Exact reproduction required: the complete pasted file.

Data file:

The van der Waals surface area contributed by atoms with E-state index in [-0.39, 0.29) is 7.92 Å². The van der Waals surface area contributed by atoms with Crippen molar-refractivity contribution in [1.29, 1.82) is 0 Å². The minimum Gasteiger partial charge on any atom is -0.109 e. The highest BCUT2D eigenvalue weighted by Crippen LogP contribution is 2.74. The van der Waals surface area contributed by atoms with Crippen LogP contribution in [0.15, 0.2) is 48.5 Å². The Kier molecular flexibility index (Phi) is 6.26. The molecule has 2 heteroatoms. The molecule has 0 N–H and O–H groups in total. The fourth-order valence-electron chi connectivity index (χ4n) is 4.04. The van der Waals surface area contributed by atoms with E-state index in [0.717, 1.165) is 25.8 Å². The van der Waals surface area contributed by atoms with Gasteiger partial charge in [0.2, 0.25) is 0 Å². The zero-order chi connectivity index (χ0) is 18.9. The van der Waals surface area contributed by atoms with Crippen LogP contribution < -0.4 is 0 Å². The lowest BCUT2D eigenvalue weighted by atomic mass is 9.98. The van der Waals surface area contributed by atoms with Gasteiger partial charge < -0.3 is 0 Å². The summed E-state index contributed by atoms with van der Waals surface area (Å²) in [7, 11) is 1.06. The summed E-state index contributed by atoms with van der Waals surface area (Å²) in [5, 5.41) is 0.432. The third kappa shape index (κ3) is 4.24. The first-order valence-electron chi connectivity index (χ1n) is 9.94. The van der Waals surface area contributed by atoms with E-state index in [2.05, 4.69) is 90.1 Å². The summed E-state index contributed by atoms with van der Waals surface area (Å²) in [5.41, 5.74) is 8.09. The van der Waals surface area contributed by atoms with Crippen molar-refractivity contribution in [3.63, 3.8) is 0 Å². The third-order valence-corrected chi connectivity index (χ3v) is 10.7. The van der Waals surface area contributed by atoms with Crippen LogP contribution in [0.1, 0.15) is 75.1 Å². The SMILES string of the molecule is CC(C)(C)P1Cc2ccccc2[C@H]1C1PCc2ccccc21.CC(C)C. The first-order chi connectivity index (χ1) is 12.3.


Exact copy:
The van der Waals surface area contributed by atoms with E-state index in [-0.39, 0.29) is 7.92 Å². The van der Waals surface area contributed by atoms with Crippen molar-refractivity contribution in [1.29, 1.82) is 0 Å². The minimum Gasteiger partial charge on any atom is -0.109 e. The highest BCUT2D eigenvalue weighted by Crippen LogP contribution is 2.74. The van der Waals surface area contributed by atoms with Crippen LogP contribution in [0.15, 0.2) is 48.5 Å². The Kier molecular flexibility index (Phi) is 6.26. The molecule has 2 heteroatoms. The molecule has 0 N–H and O–H groups in total. The fourth-order valence-electron chi connectivity index (χ4n) is 4.04. The van der Waals surface area contributed by atoms with E-state index in [0.717, 1.165) is 25.8 Å². The van der Waals surface area contributed by atoms with Gasteiger partial charge in [0.2, 0.25) is 0 Å². The zero-order chi connectivity index (χ0) is 18.9. The van der Waals surface area contributed by atoms with Crippen LogP contribution < -0.4 is 0 Å². The lowest BCUT2D eigenvalue weighted by atomic mass is 9.98. The van der Waals surface area contributed by atoms with Gasteiger partial charge < -0.3 is 0 Å². The summed E-state index contributed by atoms with van der Waals surface area (Å²) in [7, 11) is 1.06. The summed E-state index contributed by atoms with van der Waals surface area (Å²) in [5, 5.41) is 0.432. The third kappa shape index (κ3) is 4.24. The first-order valence-electron chi connectivity index (χ1n) is 9.94. The van der Waals surface area contributed by atoms with E-state index in [2.05, 4.69) is 90.1 Å². The summed E-state index contributed by atoms with van der Waals surface area (Å²) in [5.41, 5.74) is 8.09. The van der Waals surface area contributed by atoms with Crippen molar-refractivity contribution in [3.63, 3.8) is 0 Å². The third-order valence-corrected chi connectivity index (χ3v) is 10.7. The van der Waals surface area contributed by atoms with Crippen LogP contribution in [0.1, 0.15) is 75.1 Å². The SMILES string of the molecule is CC(C)(C)P1Cc2ccccc2[C@H]1C1PCc2ccccc21.CC(C)C. The first-order chi connectivity index (χ1) is 12.3.